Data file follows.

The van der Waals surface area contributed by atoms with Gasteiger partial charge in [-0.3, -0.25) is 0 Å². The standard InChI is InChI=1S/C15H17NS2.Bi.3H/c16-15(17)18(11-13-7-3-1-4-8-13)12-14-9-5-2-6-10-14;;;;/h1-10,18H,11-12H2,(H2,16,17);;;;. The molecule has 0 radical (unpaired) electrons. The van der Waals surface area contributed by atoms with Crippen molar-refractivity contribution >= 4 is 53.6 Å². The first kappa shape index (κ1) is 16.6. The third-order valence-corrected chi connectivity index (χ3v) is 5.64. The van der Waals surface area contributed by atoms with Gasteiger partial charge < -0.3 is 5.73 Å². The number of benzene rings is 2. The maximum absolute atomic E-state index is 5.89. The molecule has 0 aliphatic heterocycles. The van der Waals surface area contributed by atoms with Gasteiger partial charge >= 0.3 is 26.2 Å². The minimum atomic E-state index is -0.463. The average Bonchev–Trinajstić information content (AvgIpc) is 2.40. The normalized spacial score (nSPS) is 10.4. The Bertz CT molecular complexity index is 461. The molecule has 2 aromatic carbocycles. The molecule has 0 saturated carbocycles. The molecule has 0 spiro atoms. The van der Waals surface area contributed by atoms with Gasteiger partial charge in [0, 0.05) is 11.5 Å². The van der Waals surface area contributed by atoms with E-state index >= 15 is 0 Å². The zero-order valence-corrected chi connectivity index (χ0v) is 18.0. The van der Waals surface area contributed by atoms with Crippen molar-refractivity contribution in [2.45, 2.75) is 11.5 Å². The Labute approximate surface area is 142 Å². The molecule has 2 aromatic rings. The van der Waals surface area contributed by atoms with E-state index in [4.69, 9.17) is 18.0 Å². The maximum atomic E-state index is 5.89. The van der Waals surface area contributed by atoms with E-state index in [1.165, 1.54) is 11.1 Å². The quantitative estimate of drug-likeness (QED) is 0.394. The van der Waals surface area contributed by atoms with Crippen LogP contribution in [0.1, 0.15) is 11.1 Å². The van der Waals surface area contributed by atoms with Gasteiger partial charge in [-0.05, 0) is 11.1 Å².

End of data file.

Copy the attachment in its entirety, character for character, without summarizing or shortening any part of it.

The van der Waals surface area contributed by atoms with Gasteiger partial charge in [-0.3, -0.25) is 0 Å². The standard InChI is InChI=1S/C15H17NS2.Bi.3H/c16-15(17)18(11-13-7-3-1-4-8-13)12-14-9-5-2-6-10-14;;;;/h1-10,18H,11-12H2,(H2,16,17);;;;. The molecule has 0 radical (unpaired) electrons. The van der Waals surface area contributed by atoms with Crippen molar-refractivity contribution >= 4 is 53.6 Å². The first kappa shape index (κ1) is 16.6. The third-order valence-corrected chi connectivity index (χ3v) is 5.64. The van der Waals surface area contributed by atoms with Gasteiger partial charge < -0.3 is 5.73 Å². The number of benzene rings is 2. The maximum absolute atomic E-state index is 5.89. The molecule has 0 aliphatic heterocycles. The van der Waals surface area contributed by atoms with Gasteiger partial charge >= 0.3 is 26.2 Å². The minimum atomic E-state index is -0.463. The average Bonchev–Trinajstić information content (AvgIpc) is 2.40. The normalized spacial score (nSPS) is 10.4. The Bertz CT molecular complexity index is 461. The molecule has 2 aromatic carbocycles. The molecule has 0 saturated carbocycles. The molecule has 0 spiro atoms. The van der Waals surface area contributed by atoms with Gasteiger partial charge in [0, 0.05) is 11.5 Å². The van der Waals surface area contributed by atoms with E-state index >= 15 is 0 Å². The zero-order valence-corrected chi connectivity index (χ0v) is 18.0. The van der Waals surface area contributed by atoms with Crippen molar-refractivity contribution in [2.45, 2.75) is 11.5 Å². The Labute approximate surface area is 142 Å². The molecule has 2 aromatic rings. The van der Waals surface area contributed by atoms with E-state index in [4.69, 9.17) is 18.0 Å². The maximum atomic E-state index is 5.89. The van der Waals surface area contributed by atoms with E-state index in [1.165, 1.54) is 11.1 Å². The quantitative estimate of drug-likeness (QED) is 0.394. The van der Waals surface area contributed by atoms with Crippen LogP contribution in [0.1, 0.15) is 11.1 Å². The van der Waals surface area contributed by atoms with Gasteiger partial charge in [-0.05, 0) is 11.1 Å².